www: http://www.birdsandbatteries.com

    Fjord Rowboat Saved the Compliments for Morning (self-released)
    I had to find out where these folks were from, because there were all these little hints. Toronto is the answer, and while there's nothing particularly Canadian about the busy, introspective pop fare, it doesn't sound American. It's a little too diffuse and indirect for that. Damned good thing, too.
    Contact:
    www: http://www.fjordrowboat.com

    The Izzys The Violent Bear It Away (self-released)
    New York boys who play raggedy blues/rock/etc. Kind of yer basic midwestern bar band (well, like I heard when I was in college in the 80s, I guess) without the midwestern part. Resolutely raucous and fun.
    Contact:
    www: http://www.theizzys.com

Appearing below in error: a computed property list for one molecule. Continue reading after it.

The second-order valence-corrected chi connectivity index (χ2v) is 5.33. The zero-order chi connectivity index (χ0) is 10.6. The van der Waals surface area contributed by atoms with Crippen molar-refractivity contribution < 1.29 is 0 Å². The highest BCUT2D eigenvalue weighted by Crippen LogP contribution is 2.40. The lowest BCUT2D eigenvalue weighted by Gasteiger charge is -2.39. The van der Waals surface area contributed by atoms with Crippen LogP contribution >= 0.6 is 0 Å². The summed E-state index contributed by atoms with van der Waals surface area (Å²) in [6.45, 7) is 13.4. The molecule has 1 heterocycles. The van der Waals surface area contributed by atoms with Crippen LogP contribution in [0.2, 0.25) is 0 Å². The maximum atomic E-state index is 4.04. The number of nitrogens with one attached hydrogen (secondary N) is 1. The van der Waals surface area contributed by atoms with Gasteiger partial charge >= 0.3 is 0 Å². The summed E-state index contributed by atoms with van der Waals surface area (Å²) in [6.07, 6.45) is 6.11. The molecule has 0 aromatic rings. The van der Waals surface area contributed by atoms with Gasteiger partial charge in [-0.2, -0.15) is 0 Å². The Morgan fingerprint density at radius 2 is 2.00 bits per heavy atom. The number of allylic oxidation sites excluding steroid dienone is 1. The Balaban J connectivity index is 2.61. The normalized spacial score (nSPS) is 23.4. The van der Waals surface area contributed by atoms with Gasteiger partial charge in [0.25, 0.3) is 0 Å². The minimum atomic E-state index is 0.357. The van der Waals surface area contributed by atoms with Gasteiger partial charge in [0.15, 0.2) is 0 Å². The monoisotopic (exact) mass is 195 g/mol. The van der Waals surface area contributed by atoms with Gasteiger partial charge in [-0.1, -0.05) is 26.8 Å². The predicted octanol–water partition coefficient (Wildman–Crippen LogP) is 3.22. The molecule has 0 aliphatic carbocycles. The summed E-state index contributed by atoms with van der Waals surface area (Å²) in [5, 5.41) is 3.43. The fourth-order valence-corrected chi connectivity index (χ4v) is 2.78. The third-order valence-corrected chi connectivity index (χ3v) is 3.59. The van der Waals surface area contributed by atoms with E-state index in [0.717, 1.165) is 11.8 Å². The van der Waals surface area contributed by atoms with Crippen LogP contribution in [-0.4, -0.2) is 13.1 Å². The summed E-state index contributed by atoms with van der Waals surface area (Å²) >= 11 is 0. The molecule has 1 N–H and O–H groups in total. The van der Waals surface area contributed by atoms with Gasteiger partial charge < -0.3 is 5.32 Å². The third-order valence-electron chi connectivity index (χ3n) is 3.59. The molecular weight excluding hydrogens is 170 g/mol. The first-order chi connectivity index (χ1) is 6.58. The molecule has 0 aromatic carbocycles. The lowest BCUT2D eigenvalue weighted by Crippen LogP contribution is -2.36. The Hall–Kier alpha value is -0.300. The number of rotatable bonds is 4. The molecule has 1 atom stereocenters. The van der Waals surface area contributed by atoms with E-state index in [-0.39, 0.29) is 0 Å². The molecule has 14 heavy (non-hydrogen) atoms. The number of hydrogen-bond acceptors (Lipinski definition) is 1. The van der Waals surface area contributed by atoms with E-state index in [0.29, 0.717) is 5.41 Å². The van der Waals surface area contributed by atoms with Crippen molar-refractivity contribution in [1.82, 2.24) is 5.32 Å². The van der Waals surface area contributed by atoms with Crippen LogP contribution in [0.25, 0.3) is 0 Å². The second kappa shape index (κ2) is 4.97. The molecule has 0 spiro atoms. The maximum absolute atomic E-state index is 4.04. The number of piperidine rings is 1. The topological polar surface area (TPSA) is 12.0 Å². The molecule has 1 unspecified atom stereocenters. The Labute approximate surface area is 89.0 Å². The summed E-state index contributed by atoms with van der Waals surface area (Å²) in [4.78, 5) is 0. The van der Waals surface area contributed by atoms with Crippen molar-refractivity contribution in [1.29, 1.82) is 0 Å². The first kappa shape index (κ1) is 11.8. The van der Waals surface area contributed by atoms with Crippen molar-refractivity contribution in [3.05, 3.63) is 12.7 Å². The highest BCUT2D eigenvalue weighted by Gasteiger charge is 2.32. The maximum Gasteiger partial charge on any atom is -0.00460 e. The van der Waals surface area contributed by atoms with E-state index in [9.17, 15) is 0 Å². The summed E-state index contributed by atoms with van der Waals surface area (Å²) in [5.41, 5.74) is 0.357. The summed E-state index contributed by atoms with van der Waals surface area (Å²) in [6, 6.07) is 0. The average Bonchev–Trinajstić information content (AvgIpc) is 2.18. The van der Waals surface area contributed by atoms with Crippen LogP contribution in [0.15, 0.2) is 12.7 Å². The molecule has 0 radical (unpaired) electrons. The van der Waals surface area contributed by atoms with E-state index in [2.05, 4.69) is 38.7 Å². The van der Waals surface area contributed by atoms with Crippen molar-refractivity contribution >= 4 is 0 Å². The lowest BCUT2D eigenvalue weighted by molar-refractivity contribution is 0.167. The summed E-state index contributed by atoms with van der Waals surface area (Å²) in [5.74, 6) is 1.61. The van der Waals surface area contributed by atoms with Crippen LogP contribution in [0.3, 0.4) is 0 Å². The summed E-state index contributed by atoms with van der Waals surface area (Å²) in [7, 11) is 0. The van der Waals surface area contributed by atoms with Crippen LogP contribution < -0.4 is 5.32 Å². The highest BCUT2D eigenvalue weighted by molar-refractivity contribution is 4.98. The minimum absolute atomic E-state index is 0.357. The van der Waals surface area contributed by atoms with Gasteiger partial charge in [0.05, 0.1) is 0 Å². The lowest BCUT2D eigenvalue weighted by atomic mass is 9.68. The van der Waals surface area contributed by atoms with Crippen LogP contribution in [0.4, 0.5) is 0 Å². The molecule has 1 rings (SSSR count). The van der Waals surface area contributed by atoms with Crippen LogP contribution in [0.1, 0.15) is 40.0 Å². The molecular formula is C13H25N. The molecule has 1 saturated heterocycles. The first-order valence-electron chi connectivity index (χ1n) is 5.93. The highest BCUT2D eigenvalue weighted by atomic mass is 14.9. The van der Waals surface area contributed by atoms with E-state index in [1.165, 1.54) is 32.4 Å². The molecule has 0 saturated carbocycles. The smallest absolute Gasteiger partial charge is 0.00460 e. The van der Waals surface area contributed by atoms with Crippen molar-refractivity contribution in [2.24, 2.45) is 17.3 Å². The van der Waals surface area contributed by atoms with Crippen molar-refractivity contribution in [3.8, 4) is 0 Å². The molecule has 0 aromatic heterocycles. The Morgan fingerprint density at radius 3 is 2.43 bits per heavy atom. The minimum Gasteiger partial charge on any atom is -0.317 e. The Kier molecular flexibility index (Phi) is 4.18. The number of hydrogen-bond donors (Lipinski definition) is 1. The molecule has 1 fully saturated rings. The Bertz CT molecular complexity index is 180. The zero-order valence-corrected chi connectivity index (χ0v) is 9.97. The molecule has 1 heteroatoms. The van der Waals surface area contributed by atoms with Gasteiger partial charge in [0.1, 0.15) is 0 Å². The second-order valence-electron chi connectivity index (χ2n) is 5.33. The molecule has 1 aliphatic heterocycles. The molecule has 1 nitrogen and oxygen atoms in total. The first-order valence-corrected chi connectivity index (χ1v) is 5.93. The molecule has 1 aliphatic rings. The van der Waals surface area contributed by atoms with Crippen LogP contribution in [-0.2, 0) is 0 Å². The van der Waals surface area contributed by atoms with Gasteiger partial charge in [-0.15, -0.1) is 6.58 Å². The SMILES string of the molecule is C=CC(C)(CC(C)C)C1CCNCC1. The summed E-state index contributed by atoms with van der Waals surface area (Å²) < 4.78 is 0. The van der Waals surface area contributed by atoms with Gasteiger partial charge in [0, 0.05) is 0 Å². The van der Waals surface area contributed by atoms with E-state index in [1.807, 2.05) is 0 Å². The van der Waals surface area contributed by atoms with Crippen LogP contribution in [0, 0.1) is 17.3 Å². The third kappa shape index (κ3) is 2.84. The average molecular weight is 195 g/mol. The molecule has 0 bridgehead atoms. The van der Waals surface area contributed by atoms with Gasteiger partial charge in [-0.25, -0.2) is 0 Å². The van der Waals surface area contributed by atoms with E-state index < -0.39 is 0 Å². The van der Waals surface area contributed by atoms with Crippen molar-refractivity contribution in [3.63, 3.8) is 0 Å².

Junior Are We Famous Yet? (Universal)
    Major label punk and sounds like it, not unlike Sense Field or any number of other solid shiny emo pop types. The hooks are solid and sweet, not saccharine. Throwaway most likely, but amusing enough to play out the last days of summer with the knob ripped off.

    Lazarus Hawk Medicine (Temporary Residence)
    Pieces that are more about the sound than the song. Lazarus crates some really amazing stuff, setting scenes unseen on this planet--or at least any part of the planet I've visited. Even after the vocals kicked in, I kept waiting for the point...or maybe that is the point.

    Martians See Red When All Seems Lost... EP (self-released)
    Six chunks of nicely-dressed meat. Lots to chew, but boy does it taste good. Thick riffage, swirling rhythms and a slightly off-kilter take on humanity. I'd like to hear something more distinctive from these folks, but there's nothing wrong with walking down a well-worn path when the view is this good.